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Sump Pumps Buying Guide

How to buy the best sump pump, with information on choosing submersible vs pedestal pumps, and tips on using battery backup sump pumps.

You can buy a new sump pump through do-it-yourself retailers, plumbing wholesalers, or waterproofing contractors. The prices range from about $60 to $500 or more, depending on the quality and features.

First decide between a pedestal or submersible pump. A submersible is out of sight and earshot, an important advantage if the basement is used as a primary living area. It’s also much safer if there are children in the house. But pedestal pumps are less expensive and easier to repair.

Because submersible sump pumps sit in water a good deal of the time, they have a life span of from 5 to 15 years. Pedestals, on the other hand, may continue to operate for as long as 25 to 30 years. (Because a pump’s life is closely related to the conditions and frequency of its use, most manufacturers offer limited one-year warranties.)

Switches on sump pumps come in several types, including floats, diaphragms, and mercury switches. It doesn’t really matter which type you choose—but be sure to choose an automatic one. By the precepts of Murphy’s Law, if you put in a pump with a manual control, you most certainly won’t be home to turn it on the next time your basement begins to flood. An automatic switch can protect the pump, too. Most pumps burn out if they run “dry” for too long. An automatic switch prevents this from happening.

A unit’s strength is directly related to its price. Almost without exception, the least expensive models are also the weakest. A sump pump is measured by horsepower, which ranges from 1/6 to 1/2 HP.

But more important is the number of gallons per minute (GPM) or gallons per hour (GPH) a pump will move. This capacity is a factor of both the pump’s efficiency and the “head,” or “lift”—the vertical distance from the bottom of the sump to the highest point of discharge. A pump may advertise “2400 GPH,” but this may be measured at a 1-foot head. At a 5-foot head, that figure might drop to 2100 GPH, and at 10 feet 1800 GPH. Also note whether the pump is strong enough to pass small solids, such as leaves and twigs.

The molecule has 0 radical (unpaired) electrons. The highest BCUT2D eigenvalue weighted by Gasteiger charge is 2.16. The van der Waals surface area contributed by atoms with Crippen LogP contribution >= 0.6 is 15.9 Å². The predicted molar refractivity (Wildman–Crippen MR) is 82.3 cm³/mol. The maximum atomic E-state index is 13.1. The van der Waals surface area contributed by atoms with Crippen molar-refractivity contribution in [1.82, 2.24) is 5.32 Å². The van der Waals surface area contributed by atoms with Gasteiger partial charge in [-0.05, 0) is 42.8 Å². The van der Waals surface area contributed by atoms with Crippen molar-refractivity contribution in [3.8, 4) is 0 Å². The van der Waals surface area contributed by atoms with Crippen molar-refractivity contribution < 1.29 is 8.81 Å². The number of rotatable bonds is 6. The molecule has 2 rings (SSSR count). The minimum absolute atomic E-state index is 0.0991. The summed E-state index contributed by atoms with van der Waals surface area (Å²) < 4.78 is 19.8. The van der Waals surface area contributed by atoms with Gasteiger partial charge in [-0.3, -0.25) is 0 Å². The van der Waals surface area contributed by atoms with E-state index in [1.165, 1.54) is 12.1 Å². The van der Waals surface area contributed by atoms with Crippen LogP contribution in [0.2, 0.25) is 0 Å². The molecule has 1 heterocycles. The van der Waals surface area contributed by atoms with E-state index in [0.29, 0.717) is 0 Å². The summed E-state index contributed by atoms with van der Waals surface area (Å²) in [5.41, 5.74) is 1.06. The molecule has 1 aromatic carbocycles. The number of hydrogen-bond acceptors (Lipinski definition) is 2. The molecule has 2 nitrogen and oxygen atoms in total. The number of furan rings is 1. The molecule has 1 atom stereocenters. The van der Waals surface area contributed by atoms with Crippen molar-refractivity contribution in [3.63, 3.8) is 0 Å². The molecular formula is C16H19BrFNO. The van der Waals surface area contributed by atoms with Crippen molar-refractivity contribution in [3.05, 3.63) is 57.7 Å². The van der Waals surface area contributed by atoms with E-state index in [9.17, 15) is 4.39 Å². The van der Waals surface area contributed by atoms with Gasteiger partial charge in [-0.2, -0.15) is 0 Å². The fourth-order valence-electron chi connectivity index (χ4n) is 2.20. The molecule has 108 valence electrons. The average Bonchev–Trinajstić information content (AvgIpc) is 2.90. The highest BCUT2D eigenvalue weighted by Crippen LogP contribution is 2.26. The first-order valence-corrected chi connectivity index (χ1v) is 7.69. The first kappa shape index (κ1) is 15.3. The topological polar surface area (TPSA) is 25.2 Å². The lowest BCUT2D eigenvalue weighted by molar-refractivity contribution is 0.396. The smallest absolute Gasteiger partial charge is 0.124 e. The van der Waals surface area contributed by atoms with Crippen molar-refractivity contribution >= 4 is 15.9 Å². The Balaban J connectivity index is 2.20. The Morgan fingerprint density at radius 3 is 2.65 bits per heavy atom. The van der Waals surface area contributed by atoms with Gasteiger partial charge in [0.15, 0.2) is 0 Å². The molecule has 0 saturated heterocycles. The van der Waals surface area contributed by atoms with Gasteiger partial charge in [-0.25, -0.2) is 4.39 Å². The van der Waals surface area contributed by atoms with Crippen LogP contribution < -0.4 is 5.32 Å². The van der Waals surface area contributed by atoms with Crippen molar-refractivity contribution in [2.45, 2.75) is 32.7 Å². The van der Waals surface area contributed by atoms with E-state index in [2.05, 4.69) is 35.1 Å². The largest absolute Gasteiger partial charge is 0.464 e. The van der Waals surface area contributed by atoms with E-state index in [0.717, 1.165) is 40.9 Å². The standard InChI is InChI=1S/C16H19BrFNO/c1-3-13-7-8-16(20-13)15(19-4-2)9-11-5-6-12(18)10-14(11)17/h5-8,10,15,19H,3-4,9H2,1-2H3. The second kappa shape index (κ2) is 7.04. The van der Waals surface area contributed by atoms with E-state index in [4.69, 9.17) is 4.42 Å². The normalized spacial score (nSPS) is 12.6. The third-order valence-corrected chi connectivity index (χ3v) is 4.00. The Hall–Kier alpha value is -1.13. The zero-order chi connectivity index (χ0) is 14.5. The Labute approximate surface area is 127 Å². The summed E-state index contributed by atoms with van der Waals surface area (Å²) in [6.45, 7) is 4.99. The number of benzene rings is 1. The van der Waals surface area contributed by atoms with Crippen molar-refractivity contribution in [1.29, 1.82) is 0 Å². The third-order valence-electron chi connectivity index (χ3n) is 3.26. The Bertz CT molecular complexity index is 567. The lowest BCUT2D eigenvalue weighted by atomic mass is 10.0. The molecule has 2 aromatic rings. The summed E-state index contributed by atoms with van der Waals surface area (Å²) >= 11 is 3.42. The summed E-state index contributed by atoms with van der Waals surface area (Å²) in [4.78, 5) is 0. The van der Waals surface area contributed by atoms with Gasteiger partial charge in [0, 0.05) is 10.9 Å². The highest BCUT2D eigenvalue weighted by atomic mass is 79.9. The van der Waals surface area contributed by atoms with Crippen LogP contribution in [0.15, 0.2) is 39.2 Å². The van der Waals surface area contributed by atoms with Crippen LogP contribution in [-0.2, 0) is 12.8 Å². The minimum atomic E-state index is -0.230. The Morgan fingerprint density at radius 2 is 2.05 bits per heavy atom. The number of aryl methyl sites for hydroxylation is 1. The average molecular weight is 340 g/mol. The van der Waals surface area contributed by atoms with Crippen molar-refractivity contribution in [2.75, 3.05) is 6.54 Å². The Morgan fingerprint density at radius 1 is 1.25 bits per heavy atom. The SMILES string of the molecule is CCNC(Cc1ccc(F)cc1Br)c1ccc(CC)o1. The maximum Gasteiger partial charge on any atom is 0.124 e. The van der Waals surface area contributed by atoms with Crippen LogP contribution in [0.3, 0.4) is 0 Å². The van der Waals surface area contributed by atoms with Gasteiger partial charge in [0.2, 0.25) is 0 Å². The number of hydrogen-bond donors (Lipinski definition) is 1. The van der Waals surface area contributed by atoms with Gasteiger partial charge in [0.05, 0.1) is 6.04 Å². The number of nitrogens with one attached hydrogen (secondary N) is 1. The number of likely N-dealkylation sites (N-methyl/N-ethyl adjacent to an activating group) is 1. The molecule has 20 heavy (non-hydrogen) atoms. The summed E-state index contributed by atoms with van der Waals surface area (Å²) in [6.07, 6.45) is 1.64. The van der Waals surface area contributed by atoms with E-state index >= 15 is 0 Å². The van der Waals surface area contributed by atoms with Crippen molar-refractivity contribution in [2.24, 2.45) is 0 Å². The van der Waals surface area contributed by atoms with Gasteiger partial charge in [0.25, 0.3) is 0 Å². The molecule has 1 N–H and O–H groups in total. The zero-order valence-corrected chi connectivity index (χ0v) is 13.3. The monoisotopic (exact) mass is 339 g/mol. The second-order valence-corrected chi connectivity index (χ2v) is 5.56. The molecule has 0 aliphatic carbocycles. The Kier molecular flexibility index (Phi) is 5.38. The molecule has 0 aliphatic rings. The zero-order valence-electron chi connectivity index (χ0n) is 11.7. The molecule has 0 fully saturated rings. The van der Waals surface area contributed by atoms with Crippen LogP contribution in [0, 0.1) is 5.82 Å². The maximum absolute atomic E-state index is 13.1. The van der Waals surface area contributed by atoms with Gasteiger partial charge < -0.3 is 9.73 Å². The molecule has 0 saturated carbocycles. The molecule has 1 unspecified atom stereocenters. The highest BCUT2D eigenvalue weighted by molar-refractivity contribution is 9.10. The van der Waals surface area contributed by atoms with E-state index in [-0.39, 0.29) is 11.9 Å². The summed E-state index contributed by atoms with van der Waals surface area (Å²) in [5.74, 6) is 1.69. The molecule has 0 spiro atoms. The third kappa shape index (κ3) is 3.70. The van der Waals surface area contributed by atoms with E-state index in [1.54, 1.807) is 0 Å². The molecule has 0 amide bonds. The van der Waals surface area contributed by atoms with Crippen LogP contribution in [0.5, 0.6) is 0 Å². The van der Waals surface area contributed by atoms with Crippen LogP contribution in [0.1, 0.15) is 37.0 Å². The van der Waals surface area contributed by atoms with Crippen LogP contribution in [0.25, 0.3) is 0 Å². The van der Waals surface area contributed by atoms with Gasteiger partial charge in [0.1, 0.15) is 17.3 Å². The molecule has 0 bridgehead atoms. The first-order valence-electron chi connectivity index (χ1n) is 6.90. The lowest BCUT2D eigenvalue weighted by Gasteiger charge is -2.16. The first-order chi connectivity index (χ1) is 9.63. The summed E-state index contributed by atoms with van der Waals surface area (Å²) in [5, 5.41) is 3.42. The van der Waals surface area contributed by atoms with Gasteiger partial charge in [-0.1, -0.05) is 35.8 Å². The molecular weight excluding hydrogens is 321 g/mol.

Materials that make up a pump also affect price. Look for parts and housings that won’t corrode—cast-bronze, alloy, stainless-steel, and epoxy-coated cast-iron housings are favorable, but avoid sheet metal. Polypropylene and related plastics are used in all grades of pumps. Pay attention to the power cord’s length, too. Power cords come in 5-, 10-, 15-, 20-, and 25-foot lengths. Extension cords shouldn’t be used with sump pumps.

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About Don Vandervort
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Don Vandervort developed his expertise more than 30 years ago as Building Editor for both Sunset Books and Home Magazine. He has written more than 30 home improvement books and countless magazine articles. He appeared regularly on HGTV’s “The Fix,” and served as MSN’s home expert. Don founded HomeTips in 1996.

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2 Comments

  1. Can I use a sump pump to get the water out of a built-in swimming pool? It has reverted to a natural state over the last 20 years, also, if that makes a difference. I would estimate right now there are @30,000 gallons. Thanks for whatever guidance you can pass on-

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  2. What is the shelf life of a sump pump? Not the “in-use” life – the shelf life…because I want to buy a spare and have it sitting on the shelf ready to go whenever my “in-use” sump pump fails…so how long can/should it sit on the shelf?

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